Nebraska has seen a tremendous spike in the number of unemployment claims filed over the past month, and it's affecting local businesses in Seward County.
Locally, the Seward County Chamber and Development Partnership sent out a survey to area businesses to see how the COVID-19 pandemic is affecting them directly.
SCCDP President and CEO Jonathan Jank said about 60 Seward County businesses responded to the survey. Jank shared the highlights April 16:
• Services and Retail Trade industries have been hit the hardest with closures.
• Some businesses in all sectors that responded have contacted their financial institutions or lenders for financial help. Sectors included Services, Retail Trade, Agriculture, Education (including daycare), Manufacturing and Financial Services.
• In all of those industries except Financial Services, at least a few businesses reported a change in their employee count because of COVID-19.
• Among the top concerns for those who responded were the impact of COVID-19 on operations, consumer confidence and supply chain disruptions.
“Unfortunately we see permanent reductions in workforce for Services, Retail and Ag,” Jank said. “I think this just shows overall the struggles that we have right now.”
See the accompanying graphics for more information on the survey.
Jank said these graphics show the initial findings of the survey, but that SCCDP is working on additional details to learn how to best assist businesses at this time.
State officials also are asking Nebraska businesses to complete a statewide survey to help gauge the effects of COVID-19 and potentially secure more federal relief dollars. That survey may be found at cpar.unomaha.edu/nebusinessresponse.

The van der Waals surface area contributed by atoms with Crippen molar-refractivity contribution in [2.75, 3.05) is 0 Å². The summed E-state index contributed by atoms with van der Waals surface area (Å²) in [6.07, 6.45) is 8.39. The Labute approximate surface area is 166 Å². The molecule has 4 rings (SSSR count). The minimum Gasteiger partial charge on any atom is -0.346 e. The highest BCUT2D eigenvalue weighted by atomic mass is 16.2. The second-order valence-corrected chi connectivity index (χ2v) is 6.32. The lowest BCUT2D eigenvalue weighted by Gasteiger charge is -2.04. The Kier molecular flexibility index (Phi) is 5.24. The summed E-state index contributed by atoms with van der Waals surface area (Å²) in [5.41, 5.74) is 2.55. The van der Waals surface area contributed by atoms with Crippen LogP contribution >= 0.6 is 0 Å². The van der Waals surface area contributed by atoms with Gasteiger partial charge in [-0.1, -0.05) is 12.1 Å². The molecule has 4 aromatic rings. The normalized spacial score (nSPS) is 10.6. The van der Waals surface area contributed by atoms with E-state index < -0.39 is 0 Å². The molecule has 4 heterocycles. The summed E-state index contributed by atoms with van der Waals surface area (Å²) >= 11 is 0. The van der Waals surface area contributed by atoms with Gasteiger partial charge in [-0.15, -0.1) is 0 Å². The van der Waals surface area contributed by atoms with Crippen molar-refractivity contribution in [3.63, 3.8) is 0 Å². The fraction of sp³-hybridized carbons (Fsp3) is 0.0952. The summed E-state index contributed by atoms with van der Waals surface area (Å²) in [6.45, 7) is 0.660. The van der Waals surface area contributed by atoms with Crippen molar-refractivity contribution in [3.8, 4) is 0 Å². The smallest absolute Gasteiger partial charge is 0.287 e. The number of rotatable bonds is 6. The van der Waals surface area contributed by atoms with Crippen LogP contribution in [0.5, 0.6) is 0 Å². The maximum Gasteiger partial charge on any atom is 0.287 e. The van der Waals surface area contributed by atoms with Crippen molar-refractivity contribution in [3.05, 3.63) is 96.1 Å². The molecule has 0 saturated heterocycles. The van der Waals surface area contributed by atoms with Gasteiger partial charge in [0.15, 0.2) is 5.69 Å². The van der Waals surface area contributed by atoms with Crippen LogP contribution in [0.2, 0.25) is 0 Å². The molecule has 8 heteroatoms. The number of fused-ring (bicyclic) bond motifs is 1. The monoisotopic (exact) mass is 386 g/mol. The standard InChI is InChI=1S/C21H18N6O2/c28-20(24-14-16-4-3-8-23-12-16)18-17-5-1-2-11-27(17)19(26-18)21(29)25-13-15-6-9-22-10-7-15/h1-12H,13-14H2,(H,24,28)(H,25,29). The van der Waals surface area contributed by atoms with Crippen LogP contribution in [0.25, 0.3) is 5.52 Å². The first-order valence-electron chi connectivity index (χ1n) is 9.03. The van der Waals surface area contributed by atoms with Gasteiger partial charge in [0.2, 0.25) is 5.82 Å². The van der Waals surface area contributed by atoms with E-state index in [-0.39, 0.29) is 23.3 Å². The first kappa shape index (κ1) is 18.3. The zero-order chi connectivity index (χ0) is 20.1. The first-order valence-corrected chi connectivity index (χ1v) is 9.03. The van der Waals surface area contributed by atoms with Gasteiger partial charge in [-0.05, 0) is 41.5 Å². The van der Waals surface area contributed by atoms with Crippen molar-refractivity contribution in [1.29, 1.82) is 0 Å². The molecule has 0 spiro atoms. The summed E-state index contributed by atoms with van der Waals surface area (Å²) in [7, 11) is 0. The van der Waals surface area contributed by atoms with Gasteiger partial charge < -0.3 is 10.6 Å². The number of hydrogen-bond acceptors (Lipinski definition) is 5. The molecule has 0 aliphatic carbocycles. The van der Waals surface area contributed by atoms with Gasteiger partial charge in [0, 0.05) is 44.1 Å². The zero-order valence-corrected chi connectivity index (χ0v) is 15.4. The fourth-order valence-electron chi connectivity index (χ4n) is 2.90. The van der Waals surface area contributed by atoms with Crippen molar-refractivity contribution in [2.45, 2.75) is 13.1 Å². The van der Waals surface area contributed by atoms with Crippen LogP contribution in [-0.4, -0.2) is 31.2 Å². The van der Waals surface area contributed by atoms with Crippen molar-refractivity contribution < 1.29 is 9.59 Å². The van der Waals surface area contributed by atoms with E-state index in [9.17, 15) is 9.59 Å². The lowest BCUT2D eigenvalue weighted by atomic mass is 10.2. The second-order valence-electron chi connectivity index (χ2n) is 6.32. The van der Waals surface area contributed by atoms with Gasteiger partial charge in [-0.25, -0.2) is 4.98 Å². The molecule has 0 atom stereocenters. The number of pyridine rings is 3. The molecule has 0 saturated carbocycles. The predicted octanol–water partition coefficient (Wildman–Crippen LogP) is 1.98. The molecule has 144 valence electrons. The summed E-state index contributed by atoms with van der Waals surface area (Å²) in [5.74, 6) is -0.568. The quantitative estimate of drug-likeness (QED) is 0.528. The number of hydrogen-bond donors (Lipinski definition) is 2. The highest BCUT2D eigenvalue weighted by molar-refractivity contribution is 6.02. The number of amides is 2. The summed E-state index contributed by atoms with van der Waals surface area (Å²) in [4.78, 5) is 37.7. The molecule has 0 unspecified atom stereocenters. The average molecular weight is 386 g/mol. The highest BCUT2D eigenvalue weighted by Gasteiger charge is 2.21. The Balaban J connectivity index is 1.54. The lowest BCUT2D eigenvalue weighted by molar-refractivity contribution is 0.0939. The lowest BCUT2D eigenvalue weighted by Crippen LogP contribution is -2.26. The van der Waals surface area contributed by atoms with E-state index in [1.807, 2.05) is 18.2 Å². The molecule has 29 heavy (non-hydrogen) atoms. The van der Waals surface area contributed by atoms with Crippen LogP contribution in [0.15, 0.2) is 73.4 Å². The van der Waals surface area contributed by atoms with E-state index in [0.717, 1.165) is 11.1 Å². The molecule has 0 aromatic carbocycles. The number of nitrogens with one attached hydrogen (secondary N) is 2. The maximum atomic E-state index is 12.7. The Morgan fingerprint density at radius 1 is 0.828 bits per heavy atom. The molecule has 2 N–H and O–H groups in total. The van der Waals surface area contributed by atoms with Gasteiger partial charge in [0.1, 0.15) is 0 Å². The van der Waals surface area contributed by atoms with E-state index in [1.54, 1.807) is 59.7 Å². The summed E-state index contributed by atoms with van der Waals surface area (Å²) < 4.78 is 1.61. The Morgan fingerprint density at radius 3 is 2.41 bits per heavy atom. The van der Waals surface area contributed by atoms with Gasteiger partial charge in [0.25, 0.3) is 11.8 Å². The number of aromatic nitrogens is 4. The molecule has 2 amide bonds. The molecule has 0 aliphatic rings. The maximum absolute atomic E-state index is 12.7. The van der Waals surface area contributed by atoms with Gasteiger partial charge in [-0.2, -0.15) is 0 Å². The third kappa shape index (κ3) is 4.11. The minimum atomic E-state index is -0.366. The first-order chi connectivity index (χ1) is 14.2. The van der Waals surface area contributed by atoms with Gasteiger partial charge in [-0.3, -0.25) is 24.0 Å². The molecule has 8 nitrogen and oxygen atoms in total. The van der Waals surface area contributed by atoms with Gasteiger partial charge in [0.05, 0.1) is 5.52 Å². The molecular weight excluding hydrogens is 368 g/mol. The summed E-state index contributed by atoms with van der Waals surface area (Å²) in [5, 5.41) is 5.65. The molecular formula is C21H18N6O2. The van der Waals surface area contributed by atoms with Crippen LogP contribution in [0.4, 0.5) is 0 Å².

The Nebraska Department of Labor announced April 9 that 26,542 new unemployment insurance claims were filed during the week ending April 4. This is an increase of 8.2% from the previous week when 24,533 initial claims were filed.
However, over the past three weeks, 66,741 initial claims have been filed; there were 41,727 filed in the entire 2019 calendar year.
Claims data are available at https://neworks.nebraska.gov/gsipub/index.asp?docid=710 and are updated every Thursday.
NDOL reported the highest counts of initial claims were in the retail trade industry (3,744), which increased over 50% from the prior week (2,483).
Two industries had declines in initial claims from the prior week: accommodation and food services (-1,581, -30.6%) and arts, entertainment and recreation (-137, -14.9%). All other industries had increases in claims from the prior week.
Gov. Pete Ricketts announced last week that restaurants are now allowed to conduct retail sales of pre-packaged food and other items to give them another revenue stream during the pandemic.
Jank said these items could include cereal, eggs, butter, bread, fresh produce, paper towels, toilet paper and disinfectant, to name a few.
Jank said one question SCCDP had received recently was whether or not businesses need a letter or some sort of certification to remain open if they haven't already been shut down by Directed Health Measures.
“The answer is no,” Jank said.
While Ricketts and health officials are encouraging people to stay home as much as possible, no mandated stay-at-home or shelter-in-place orders have been issued for Nebraska.
Jank said businesses should consider the health and safety of their customers and employees, but they do not need to carry a letter, identification or other documentation proving they can leave their homes at this time.